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Healthy Outlook

Weight Loss Surgery an Option When Diet and Exercise Fail

By Dr. Irene Lo

Thursday, September 24, 2015

We all know that the ideal way to maintain a healthy body is through exercise and a sensible diet. But what if you can’t lose weight? Sometimes it is more than a matter of willpower.

Obesity is common in the United States, and many struggle to lose weight for a variety of reasons, including physical limitations. As a result, they face a greater chance of life-shortening medical problems, such as diabetes or heart disease.

For people in danger because of their size, or who have been unable to keep off weight by following other treatment plans, bariatric (weight loss) surgery may help.

Bariatric surgery is not a cosmetic procedure or a weight-loss scheme from a commercial. It involves altering the stomach or gastrointestinal tract, resulting in life changes that are not always easy.

There are several bariatric procedures, but all of them either restrict the amount of food the stomach can hold, or reduce the body’s ability to absorb nutrients from food, or do both.

This kind of procedure is for patients who are very obese, in the medical sense. Doctors calculate obesity with the body mass index (BMI), which is a measurement of body fat based on height and weight.

People with high BMI scores are at higher risk for a number of medical conditions, such as diabetes, reflux, heart disease, cancer, arthritis and depression. People with a BMI score higher than 40, or 35 or higher with an obesity-related condition, may be good candidates for surgery.

As a surgeon who specializes in bariatric procedures, I work with patients who have already been extensively evaluated by their healthcare providers, and talked over their options with their doctors.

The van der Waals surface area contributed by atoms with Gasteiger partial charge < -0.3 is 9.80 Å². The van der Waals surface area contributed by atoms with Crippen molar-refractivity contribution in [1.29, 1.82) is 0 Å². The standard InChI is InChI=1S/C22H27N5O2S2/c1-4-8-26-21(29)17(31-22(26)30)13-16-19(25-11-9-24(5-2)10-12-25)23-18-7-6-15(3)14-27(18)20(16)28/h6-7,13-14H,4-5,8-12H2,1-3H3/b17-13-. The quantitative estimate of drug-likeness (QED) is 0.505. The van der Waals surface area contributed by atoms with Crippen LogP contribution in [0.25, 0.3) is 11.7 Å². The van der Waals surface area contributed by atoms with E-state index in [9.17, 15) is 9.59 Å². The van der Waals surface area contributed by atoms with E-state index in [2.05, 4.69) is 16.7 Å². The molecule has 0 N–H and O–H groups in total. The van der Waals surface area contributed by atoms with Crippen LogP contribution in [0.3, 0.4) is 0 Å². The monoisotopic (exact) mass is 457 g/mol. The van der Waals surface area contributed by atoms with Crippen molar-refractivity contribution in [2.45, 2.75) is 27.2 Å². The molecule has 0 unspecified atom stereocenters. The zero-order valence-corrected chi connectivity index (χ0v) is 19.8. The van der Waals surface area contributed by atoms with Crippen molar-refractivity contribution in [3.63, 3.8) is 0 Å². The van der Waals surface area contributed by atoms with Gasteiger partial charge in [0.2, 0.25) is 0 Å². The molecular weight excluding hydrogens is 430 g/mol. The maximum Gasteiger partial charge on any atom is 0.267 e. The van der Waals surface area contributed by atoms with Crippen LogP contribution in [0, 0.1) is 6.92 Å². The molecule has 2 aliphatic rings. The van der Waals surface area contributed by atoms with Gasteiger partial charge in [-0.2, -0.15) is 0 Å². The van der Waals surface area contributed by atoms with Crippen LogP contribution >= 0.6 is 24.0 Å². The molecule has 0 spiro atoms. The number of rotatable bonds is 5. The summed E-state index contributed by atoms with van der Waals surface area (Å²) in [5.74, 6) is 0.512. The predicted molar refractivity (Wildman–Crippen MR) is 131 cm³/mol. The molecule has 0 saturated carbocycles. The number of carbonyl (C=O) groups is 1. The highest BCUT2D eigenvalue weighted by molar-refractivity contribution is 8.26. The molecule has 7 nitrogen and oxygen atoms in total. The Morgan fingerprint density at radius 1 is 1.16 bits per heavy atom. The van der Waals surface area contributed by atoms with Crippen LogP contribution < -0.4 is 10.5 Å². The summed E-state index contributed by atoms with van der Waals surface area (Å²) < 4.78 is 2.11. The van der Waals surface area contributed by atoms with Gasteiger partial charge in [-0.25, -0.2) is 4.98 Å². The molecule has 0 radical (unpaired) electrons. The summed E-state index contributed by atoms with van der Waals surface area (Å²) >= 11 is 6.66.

That is because recuperating can take months, and patients must be closely monitored for complications and to ensure that their bodies are receiving proper nutrition.

People who have bariatric surgery definitely cannot eat whatever they want. Patients must strictly follow their diet and exercise plans or risk getting very sick, or even hospitalized.

On the other hand, I’ve also had patients who stopped needing medication for obesity-related conditions, such as high blood pressure. Most patients lose weight quickly, maintain healthy body weight and feel comfortable with their new lifestyles, if they follow their plans.

There are several bariatric procedures to consider, each with advantages. All of them are laparoscopic, meaning the surgeon uses special instruments that only need a tiny cut to see and work inside the body.

Gastric bypass surgery creates a small pouch in the stomach that restricts how much food can be eaten, and reattaches the small intestine so food passes without being broken down and absorbed.

A sleeve gastrectomy turns the stomach into a slender tube that limits the amount of food one can eat. Gastric banding, meanwhile, places an adjustable, inflatable band around the stomach to limit food consumption.

If you are thinking about bariatric surgery, talk to your healthcare provider about your options. Bariatric surgery is not easy, but it is an effective way to lose weight.

Healthy Outlook is written by the professional staff of Contra Costa Health Services, the county health department. Send questions to series coordinator Dr. David Pepper at theairdoctor@gmail.com. For more health information, go to www.cchealth.org.
About the Author

Dr. Lo practices general and bariatric surgery with West Coast Surgical Associates, operating at Contra Costa Regional Medical Center and John Muir Medical Center. For more information, visit wcsurgeons.com and 680bariatrics.com.